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With the deterioration of the bridge performance and ever-increasing amount of traffic, the bridge safety is becoming a concern for engineering community. A method that can assess the bridge's condition in real-time is urgently needed. The main factors that hinder the bridge condition assessment are the uncertain operational environments. A new moving principal component analysis (MPCA) based method is developed for structural damage detection of bridges in operational environments in this paper. Two main operational environmental factors: the environmental temperature and traffic loads, are studied in the assessment process to verify the robustness and practicality of the proposed method. The numerical and experimental results show that the proposed method is effective and accurate to assess the bridge condition in operational environments.

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06 December 2023

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06 December 2023

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A peer-reviewed article of this preprint also exists.

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Submitted:

06 December 2023

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06 December 2023

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With the deterioration of the bridge performance and ever-increasing amount of traffic, the bridge safety is becoming a concern for engineering community. A method that can assess the bridge's condition in real-time is urgently needed. The main factors that hinder the bridge condition assessment are the uncertain operational environments. A new moving principal component analysis (MPCA) based method is developed for structural damage detection of bridges in operational environments in this paper. Two main operational environmental factors: the environmental temperature and traffic loads, are studied in the assessment process to verify the robustness and practicality of the proposed method. The numerical and experimental results show that the proposed method is effective and accurate to assess the bridge condition in operational environments.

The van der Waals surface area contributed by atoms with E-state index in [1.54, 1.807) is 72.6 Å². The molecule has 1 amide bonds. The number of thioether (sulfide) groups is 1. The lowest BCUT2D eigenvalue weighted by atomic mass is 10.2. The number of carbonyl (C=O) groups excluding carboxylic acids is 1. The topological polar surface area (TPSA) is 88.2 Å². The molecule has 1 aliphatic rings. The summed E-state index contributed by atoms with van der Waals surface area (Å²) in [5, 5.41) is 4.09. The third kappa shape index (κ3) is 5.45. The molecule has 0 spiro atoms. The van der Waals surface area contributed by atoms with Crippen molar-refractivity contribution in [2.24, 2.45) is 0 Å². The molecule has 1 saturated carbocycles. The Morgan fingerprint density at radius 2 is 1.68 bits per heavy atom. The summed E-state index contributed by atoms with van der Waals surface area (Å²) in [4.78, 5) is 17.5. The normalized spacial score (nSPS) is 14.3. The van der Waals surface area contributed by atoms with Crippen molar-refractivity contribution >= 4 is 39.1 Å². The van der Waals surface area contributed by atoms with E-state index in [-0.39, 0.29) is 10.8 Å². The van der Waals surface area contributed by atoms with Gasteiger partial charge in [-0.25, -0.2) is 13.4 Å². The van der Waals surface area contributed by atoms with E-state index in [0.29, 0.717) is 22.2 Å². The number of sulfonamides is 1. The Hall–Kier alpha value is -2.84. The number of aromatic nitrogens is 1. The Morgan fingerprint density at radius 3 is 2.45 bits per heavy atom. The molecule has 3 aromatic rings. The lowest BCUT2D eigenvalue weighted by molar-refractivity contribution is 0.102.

Keywords:

Subject: Engineering - Civil Engineering

Bridges are key component of transportation infrastructure that is crucial for a society to function well. They are under increasing pressure from continuing deterioration due to the ageing and operational and environmental loading as results of population growth and climate change. The real-time assessment of bridge's status is urgently required for structural safety. Structural health monitoring (SHM) provides a practical tool to assess and predict the structural performance of bridges. SHM is a multi-discipline field involving data collection by sensor networks and the diagnosis of structural health based on the collected data [1]. The collected data are processed to extract features that can be analysed through model-based or data-driven techniques to enhance the decision making for structural condition assessment [2-4]. The key factor that hinders a reliable bridge condition assessment is the operational and environmental variety, especially the traffic excitation and environmental temperature [5]. The bridge condition assessment under operational environments has drawn enormous attentions to researchers and practical engineers [6].